Friday, March 03, 2006

"Watch On The Rhine" review


I have to say it again.


I just finished Watch On The Rhine by John Ringo and Tom Kratman, and I gotta say, it was an amazingly cool book. The concept of Germany having to revive the SS to fight off an alien invasion, combined with all the moral quandries involved, was pretty gripping. As usual, of late, John Ringo's (and I presume, Tom Kratman's) politics came through pretty strongly. Making the European Greens one of the human villains was maybe a bit over the top, but at least the one true, unrepentant Nazi gets his just desserts.

And lets be honest, pick a direction, throw a rock, and you'll hit a political villain, in either Europe or here in the good ol' USA. All in all, I completely enjoyed this book, and the politics, where distasteful, were at least "overlookable".

Until the last page of the Afterword. In just one page, the authors turned a good political/military sf thriller into a huge pile of political commentary dreck. Allow me to quote:

Right now, Western Civilization, however much many of its member may refuse to admit it, is involved in a world war. can you watch the news and not know this?

No, it has seen no entire cities destroyed; no trenches have drawn their scars across entire continents.
Ask the Iraqis about city destruction, there, boyos. They may disagree. But you're right about one thing. That outmoded military model, trench warfare, hasn't been reinstituted.

It is a world war all the same. Moreover, it is a world war that is putting to the test every notion of individual liberty, freedom of conscience, and rule of law that the West prizes. And should we lose we will see, or our grandchildren will, the erasure of all that is good in Western Civilization.

We cannot afford to lose.
One wonders how they would define "losing the war". American cities captured by the Taliban? British metropoli gutted by nuclear weapons? Or perhaps *gasp* getting the hell out of an area where we're despised.

Yet winning will have its price, too.
It always does. And in the name of Western-style freedom, it has usually been a price well worth paying, in blood and steel. I've never been forced to face that price directly, but a quick glance through a history book shows where the West could be, and I've gotta tell ya, Fascism isn't for me.

Just as the invasion John described is ordained to change humanity into something that one of Hitler's Waffen SS would recognize and call home, so too will this war change us.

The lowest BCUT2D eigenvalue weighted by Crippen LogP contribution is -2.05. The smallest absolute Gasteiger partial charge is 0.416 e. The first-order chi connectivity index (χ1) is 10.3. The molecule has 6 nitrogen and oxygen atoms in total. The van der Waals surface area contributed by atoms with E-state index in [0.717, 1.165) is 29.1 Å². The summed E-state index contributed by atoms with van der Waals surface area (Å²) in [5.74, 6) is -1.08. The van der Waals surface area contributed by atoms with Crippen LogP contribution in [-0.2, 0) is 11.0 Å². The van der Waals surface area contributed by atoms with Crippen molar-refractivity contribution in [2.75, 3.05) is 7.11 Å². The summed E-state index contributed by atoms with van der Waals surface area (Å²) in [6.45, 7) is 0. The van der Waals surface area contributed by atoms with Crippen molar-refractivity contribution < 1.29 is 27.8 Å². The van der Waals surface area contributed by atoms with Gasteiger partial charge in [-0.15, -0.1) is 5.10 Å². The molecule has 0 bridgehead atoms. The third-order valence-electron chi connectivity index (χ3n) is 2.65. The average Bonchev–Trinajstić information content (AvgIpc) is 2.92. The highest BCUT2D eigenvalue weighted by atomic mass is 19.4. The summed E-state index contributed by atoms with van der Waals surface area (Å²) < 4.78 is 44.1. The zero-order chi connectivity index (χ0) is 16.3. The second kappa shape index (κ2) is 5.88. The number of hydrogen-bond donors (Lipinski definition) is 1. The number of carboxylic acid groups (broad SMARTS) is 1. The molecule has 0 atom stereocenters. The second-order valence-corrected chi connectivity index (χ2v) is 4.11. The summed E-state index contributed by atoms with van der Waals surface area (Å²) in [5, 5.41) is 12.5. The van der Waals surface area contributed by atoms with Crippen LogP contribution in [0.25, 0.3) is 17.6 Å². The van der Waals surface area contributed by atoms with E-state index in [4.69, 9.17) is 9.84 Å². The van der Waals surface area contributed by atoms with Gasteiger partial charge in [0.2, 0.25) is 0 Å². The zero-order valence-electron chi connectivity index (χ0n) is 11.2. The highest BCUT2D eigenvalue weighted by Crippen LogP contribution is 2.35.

It doesn't change humanity, you twits! It brings to the for something that has always lurked within the human soul. Call it strength of will, bloodthirstyness or bravery, it is there, within our race. I'll admit that not every person has the steel to blow a bridge with non-combatants on it, even if it means military defeat. But then, neither does one of the author's brave young volunteers. Maybe it's because he's French. I don't know.

Because side by side with the virtues of Western Civilization are paired by vices that may destroy us: a narrow legalistic mindset, an emphasis on form over substance, and an unwillingness to do the ruthless and violent things we must if we are to survive.
Note the two-facedness of this. They are, in essence, saying "Danger, Will Robinson! The terrorists are going to rob us of our Western goodness!" and then, in the very next paragraph, saying that we have to be ruthless and violent to ensure victory over those terrorists. At what point do you stop fighting the enemy, and become him? At what point is that acceptable. Which is more important, raw survival or survival with some sort of ideals still in place. Look to the German people. This book implies a deep-seated national guilt over the Holocaust. That's the outcome of a loss of Western ideals, a descent into savagery that only a thorough military savaging in return can stop.

I know that this is the dichotomy of war, that to stop the barbarians, we have to, at least in part, think like the barbarians. And that makes us, in part, barbarians, too. They preach about "form over substance", but then advocate abolishing both! I just don't understand that mindset.

This list is not exhaustive. Perhaps worse than these things, however, the West has nurtured at at its own breast a set of execrable, vile, treacherous and treasonous villains that seem to seek at every opportunity to do all they can to ensure its destruction.
This I can agree with. At least, I could if I thought they were only talking about the Rumsfeld-courted Saddam Hussein or the American military-trained Osama bin Laden. But somehow, I get the feeling that a certain New York Senator is included in that list, if only because I know where John Ringo leans politically.

I wish the authors had just left the Afterword out and let the book speak for itself, which it does quite eloquently. They didn't have to beat us over the head with their points. Despite what they may think, we're not that stupid. At least not all of us.

(cross-posted to Eight Geeks, due to excessive geekiness content.)


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"Loyalty to petrified opinion never broke a chain or freed a human soul..." -- Mark Twain


Fire does not wait for the sun to be hot,

Nor the wind for the moon, to be cool.

-- the Zenrin Kushu